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I guess I just like liking things

I’m sure I’m not the only who does this:

  • “I’m in the mood to watch a movie.”
  • Look through every movie in my library. Nothing sounds good.
  • Look through category after category in Netflix. Nothing.
  • Move on to Amazon Prime. Bleah.
  • Hulu?
  • Crackle?
  • Back to Netflix for a second pass.
  • bleeeeeeeeeeeeaaaaaaaaaaaaaaaaaaaahhhhhhhhhhhhh

Used to be you had two options: it was on TV right then and you could watch it, or you’d go rent something. Sure, walking around a Blockbuster looking for something was pretty much the same as the above, just with fewer choices, but there was something about the process of driving there specifically that meant you were going to find something, no matter what. Now, it seems, the multitude of choices makes it less and less likely I’m going to find something, which is ridiculous.

I have a shelf full of movies with one row dedicated to movies I’ve bought but haven’t watched since I bought them. They’re on their sides so I know which ones they are. These are movies that I’ve bought because I know I like them. I have specifically spent money on owning a copy, most likely after I’ve already spent money going to see it in the theater or renting it. I don’t buy movies I might like. So you’d think I buy them and watch them, but no. There’s 20-25 movies sitting in there on their spines, waiting. Some have been there for over a year! I tell myself I’m not going to buy anything else until I’ve watched through the queue, but then I’ll find a copy of Abraham Lincoln: Vampire Hunter for $5 and I can’t pass that up.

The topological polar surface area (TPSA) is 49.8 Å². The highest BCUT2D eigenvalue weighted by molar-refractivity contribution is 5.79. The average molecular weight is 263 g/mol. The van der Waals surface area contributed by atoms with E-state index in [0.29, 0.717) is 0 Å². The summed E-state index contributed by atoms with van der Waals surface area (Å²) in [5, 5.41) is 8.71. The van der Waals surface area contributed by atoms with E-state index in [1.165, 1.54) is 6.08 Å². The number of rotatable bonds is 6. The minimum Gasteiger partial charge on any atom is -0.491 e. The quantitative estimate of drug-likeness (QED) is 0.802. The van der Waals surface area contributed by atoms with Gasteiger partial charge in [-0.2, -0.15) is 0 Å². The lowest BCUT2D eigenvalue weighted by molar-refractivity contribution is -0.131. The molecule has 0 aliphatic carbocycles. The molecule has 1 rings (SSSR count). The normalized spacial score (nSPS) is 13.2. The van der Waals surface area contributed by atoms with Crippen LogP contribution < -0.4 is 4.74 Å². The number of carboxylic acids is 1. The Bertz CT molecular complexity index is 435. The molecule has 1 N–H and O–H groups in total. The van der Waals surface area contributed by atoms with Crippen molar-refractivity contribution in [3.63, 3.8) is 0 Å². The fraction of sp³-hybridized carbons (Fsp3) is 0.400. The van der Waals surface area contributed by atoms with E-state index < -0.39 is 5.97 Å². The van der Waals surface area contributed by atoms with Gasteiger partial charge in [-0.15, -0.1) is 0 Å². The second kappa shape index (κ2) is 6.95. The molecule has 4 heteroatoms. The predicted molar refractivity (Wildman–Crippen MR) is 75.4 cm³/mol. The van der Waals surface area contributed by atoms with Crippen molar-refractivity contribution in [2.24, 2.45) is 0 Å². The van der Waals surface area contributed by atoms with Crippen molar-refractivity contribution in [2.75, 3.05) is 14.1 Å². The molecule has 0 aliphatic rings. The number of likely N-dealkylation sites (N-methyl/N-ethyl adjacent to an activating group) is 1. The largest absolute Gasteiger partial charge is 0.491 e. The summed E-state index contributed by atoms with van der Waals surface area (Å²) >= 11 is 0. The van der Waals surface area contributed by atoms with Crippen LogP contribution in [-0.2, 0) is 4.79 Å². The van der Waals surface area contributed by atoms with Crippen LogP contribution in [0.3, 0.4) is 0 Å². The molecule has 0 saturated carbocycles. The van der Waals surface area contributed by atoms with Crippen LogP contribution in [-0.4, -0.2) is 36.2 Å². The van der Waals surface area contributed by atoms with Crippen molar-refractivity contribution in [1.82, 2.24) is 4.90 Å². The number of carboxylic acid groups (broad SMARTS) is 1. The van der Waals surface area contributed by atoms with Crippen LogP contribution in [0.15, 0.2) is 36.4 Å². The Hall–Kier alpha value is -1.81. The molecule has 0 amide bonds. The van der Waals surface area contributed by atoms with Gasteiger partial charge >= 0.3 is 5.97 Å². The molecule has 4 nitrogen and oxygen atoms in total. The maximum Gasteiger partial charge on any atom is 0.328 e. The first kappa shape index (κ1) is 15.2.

Thing is, you have to be in a particular mood to watch a particular movie.

On that second pass through Netflix, you start to adjust your mood. “I could maybe watch that one.” “I remember sort of wanting to see that one at some point.” That’s how I ended up on Life After Beth (and thus ends the longest way ’round to getting to something ever).

lifeafterbethThe IMDb blurb says this about Life After Beth:

A young man’s recently deceased girlfriend mysteriously returns from the dead, but he slowly realizes she is not the way he remembered her.

Seems simple enough. The cast is pretty great, too: Aubrey Plaza, Anna Kendrick, John C. Reilly, Molly Shannon, Cheryl Hines, and even Paul Reiser, who I haven’t seen in anything in forever.

The movie opens with the wake, and we follow Zach as he feels lost and alone. He confesses to Beth’s dad over a chess game that he and Beth had been having some troubles recently and were headed towards a breakup, but he’s distraught over losing her.

The next time he goes over to her parents’ house, they don’t answer. Nor the next. He starts freaking out and snoops in windows and sees Beth and then really freaks out. They let him in, he accuses them of some weird scam and faking a funeral, but, no, Beth just came back. She doesn’t know she died, and seems pretty normal, really.

So, sure, Zach doesn’t know how to handle all of this, but after a bit she seems normal enough, so they hang out a lot and sort of pick back up where they left off. But as time goes by, Beth gets less and less normal and things get worse and worse. I’ll leave it at that for those among you who don’t like spoilers, even for things you’ll never watch in a hundred years.

I saw this referred to as a “zom-com” here and there, a romantic comedy that just happened to feature zombies. I can’t really describe it any better than that. I couldn’t help but think there’s some kind of metaphor for trying to go on with your life after a breakup, but that just might be me projecting – I have dated two separate Beths in my life, after all. (Neither one has died nor become a zombie, for the record.)

There’s an Of Mice and Men undercurrent, mixed with normal family drama, mixed with humor, mixed with a little zombie gore (not as much as I expected, and I was thankful). I think I liked it? I didn’t dislike it, for sure, but I think some elements could have been tweaked a little (I didn’t care for the brother character at all). Overall… yeah I think I liked it. Not enough to buy a copy and have it rest on its spine for a year, but I liked it well enough that I’m glad I saw it.


Life After Beth was my 13th movie of the year.


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